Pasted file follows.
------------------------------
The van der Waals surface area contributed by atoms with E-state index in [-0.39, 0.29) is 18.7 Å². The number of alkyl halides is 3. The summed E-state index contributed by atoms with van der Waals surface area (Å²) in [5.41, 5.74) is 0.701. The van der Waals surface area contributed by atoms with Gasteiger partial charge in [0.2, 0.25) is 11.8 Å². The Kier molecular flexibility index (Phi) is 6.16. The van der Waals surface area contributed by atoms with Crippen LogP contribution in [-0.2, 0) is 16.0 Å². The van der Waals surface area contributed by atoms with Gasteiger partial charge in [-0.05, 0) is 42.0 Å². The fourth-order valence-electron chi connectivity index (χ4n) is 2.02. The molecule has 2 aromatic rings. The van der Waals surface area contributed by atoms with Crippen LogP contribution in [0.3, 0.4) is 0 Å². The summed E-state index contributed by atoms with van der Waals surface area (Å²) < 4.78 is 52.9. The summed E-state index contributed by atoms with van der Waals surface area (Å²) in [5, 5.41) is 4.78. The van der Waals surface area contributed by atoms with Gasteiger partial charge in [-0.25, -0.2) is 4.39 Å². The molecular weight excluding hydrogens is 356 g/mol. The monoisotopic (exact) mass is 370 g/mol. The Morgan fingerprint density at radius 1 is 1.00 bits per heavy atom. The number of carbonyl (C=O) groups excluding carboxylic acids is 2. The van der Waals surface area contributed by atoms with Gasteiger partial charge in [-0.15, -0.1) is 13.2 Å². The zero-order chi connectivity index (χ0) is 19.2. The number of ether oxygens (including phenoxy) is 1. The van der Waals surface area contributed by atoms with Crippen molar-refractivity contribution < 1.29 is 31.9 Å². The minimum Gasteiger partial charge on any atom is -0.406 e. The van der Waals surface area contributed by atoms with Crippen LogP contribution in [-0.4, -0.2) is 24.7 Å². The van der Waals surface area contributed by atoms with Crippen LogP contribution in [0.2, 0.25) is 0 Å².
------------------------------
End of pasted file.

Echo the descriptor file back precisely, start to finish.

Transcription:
The van der Waals surface area contributed by atoms with E-state index in [-0.39, 0.29) is 18.7 Å². The number of alkyl halides is 3. The summed E-state index contributed by atoms with van der Waals surface area (Å²) in [5.41, 5.74) is 0.701. The van der Waals surface area contributed by atoms with Gasteiger partial charge in [0.2, 0.25) is 11.8 Å². The Kier molecular flexibility index (Phi) is 6.16. The van der Waals surface area contributed by atoms with Crippen LogP contribution in [-0.2, 0) is 16.0 Å². The van der Waals surface area contributed by atoms with Gasteiger partial charge in [-0.05, 0) is 42.0 Å². The fourth-order valence-electron chi connectivity index (χ4n) is 2.02. The molecule has 2 aromatic rings. The van der Waals surface area contributed by atoms with Crippen LogP contribution in [0.3, 0.4) is 0 Å². The summed E-state index contributed by atoms with van der Waals surface area (Å²) < 4.78 is 52.9. The summed E-state index contributed by atoms with van der Waals surface area (Å²) in [5, 5.41) is 4.78. The van der Waals surface area contributed by atoms with Gasteiger partial charge in [-0.25, -0.2) is 4.39 Å². The molecular weight excluding hydrogens is 356 g/mol. The monoisotopic (exact) mass is 370 g/mol. The Morgan fingerprint density at radius 1 is 1.00 bits per heavy atom. The number of carbonyl (C=O) groups excluding carboxylic acids is 2. The van der Waals surface area contributed by atoms with Gasteiger partial charge in [-0.15, -0.1) is 13.2 Å². The zero-order chi connectivity index (χ0) is 19.2. The number of ether oxygens (including phenoxy) is 1. The van der Waals surface area contributed by atoms with Crippen molar-refractivity contribution < 1.29 is 31.9 Å². The minimum Gasteiger partial charge on any atom is -0.406 e. The van der Waals surface area contributed by atoms with Crippen LogP contribution in [-0.4, -0.2) is 24.7 Å². The van der Waals surface area contributed by atoms with Crippen LogP contribution in [0.2, 0.25) is 0 Å².